Existing studies of the trend towards electronic provision of travel services tend to be highly bifurcated. They focus either on the supply-side characteristics of this change (new technologies and mediation platforms) or on the demand-side attributes, such as the socio-economic profile of the Internet user and attitudes towards electronic purchasing in the travel market. The latter approach, however, can lead to sample selectivity bias and misleading parameter estimates. It fails to recognize that actual Internet travel purchases are observable only for individuals who have made the prior decision to use the Internet as a market intermediary. This paper addresses this drawback by modelling the decision to purchase travel products on the Internet in a bivariate probit framework. The choice of travel service intermediary, travel agent (face-to-face) or Internet (cyberspace), is determined by the joint probabilities of general Internet purchasing and specific Internet travel purchasing. Using unique survey evidence of actual Internet transactions, the discrepancies between preferences for Internet travel purchasing and actual travel purchases are highlighted. The results suggest that demand for the latter is more closely related to previous Internet purchasing experience than to the socio-economic attributes of the purchaser.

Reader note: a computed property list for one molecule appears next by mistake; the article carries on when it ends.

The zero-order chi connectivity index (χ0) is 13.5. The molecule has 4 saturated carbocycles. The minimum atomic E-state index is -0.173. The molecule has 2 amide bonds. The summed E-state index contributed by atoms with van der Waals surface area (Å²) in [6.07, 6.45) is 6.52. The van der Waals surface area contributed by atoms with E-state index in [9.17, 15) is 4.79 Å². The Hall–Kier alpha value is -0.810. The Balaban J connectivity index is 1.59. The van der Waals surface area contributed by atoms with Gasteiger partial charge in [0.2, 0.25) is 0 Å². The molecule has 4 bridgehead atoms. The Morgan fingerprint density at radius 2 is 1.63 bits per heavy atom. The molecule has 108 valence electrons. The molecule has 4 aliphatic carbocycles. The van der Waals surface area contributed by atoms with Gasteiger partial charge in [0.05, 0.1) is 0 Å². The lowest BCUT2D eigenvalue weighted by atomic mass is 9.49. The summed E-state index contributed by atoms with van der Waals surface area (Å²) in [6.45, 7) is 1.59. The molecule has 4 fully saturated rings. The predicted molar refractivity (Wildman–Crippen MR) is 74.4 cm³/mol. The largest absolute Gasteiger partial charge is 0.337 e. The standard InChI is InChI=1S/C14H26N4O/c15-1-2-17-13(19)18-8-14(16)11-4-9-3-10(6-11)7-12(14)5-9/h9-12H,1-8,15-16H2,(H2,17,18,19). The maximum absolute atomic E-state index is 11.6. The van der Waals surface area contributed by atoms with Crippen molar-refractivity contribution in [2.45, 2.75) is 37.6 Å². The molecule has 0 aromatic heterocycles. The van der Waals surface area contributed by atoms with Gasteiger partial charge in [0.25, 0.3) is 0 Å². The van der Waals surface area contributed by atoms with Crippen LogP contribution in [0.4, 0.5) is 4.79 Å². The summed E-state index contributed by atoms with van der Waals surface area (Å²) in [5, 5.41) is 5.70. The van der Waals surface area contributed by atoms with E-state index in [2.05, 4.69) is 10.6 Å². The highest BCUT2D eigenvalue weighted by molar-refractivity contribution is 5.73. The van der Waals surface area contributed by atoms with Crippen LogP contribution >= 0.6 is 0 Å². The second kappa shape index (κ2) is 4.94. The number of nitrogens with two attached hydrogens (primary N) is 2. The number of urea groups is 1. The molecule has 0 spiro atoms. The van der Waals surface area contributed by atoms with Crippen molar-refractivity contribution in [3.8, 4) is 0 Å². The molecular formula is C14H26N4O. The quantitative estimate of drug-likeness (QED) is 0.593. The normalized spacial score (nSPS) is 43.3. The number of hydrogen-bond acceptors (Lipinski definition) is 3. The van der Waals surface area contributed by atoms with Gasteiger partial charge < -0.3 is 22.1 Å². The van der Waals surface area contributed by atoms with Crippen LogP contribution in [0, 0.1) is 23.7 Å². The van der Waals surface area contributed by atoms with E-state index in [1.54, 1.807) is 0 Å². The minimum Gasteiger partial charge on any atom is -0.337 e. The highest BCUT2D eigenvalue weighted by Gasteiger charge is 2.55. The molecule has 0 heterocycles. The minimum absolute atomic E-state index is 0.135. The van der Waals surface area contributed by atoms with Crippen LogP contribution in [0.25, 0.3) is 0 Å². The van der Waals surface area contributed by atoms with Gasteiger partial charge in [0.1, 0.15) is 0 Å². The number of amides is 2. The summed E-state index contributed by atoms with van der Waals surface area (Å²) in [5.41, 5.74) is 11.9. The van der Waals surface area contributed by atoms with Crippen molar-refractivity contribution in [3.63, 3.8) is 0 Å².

- Simultaneous bivariate probit
- Travel agents